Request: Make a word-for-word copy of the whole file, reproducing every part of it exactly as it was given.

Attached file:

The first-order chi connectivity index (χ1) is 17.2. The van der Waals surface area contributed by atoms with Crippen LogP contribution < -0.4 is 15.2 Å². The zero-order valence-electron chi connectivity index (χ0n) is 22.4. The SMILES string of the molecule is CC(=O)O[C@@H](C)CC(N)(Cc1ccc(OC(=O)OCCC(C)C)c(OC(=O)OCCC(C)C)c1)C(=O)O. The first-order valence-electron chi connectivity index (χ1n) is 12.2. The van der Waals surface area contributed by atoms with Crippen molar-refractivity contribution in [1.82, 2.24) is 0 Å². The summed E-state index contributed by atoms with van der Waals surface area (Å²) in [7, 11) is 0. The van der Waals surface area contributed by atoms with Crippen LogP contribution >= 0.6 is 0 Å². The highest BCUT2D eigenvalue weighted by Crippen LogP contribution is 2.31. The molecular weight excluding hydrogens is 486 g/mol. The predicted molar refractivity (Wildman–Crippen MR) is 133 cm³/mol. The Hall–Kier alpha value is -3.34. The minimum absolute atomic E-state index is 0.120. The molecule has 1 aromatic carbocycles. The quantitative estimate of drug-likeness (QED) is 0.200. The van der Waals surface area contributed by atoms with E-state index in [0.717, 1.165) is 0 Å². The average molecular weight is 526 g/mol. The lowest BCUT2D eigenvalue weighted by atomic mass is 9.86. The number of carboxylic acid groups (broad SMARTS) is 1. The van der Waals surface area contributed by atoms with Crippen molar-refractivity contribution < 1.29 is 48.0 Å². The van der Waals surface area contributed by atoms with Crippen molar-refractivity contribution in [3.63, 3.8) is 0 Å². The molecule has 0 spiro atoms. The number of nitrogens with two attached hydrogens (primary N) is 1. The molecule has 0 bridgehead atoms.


The first-order chi connectivity index (χ1) is 17.2. The van der Waals surface area contributed by atoms with Crippen LogP contribution < -0.4 is 15.2 Å². The zero-order valence-electron chi connectivity index (χ0n) is 22.4. The SMILES string of the molecule is CC(=O)O[C@@H](C)CC(N)(Cc1ccc(OC(=O)OCCC(C)C)c(OC(=O)OCCC(C)C)c1)C(=O)O. The first-order valence-electron chi connectivity index (χ1n) is 12.2. The van der Waals surface area contributed by atoms with Crippen molar-refractivity contribution in [1.82, 2.24) is 0 Å². The summed E-state index contributed by atoms with van der Waals surface area (Å²) in [7, 11) is 0. The van der Waals surface area contributed by atoms with Crippen LogP contribution >= 0.6 is 0 Å². The highest BCUT2D eigenvalue weighted by Crippen LogP contribution is 2.31. The molecular weight excluding hydrogens is 486 g/mol. The predicted molar refractivity (Wildman–Crippen MR) is 133 cm³/mol. The Hall–Kier alpha value is -3.34. The minimum absolute atomic E-state index is 0.120. The molecule has 1 aromatic carbocycles. The quantitative estimate of drug-likeness (QED) is 0.200. The van der Waals surface area contributed by atoms with E-state index in [0.717, 1.165) is 0 Å². The average molecular weight is 526 g/mol. The lowest BCUT2D eigenvalue weighted by atomic mass is 9.86. The number of carboxylic acid groups (broad SMARTS) is 1. The van der Waals surface area contributed by atoms with Crippen molar-refractivity contribution < 1.29 is 48.0 Å². The van der Waals surface area contributed by atoms with Crippen molar-refractivity contribution in [3.63, 3.8) is 0 Å². The molecule has 0 spiro atoms. The number of nitrogens with two attached hydrogens (primary N) is 1. The molecule has 0 bridgehead atoms.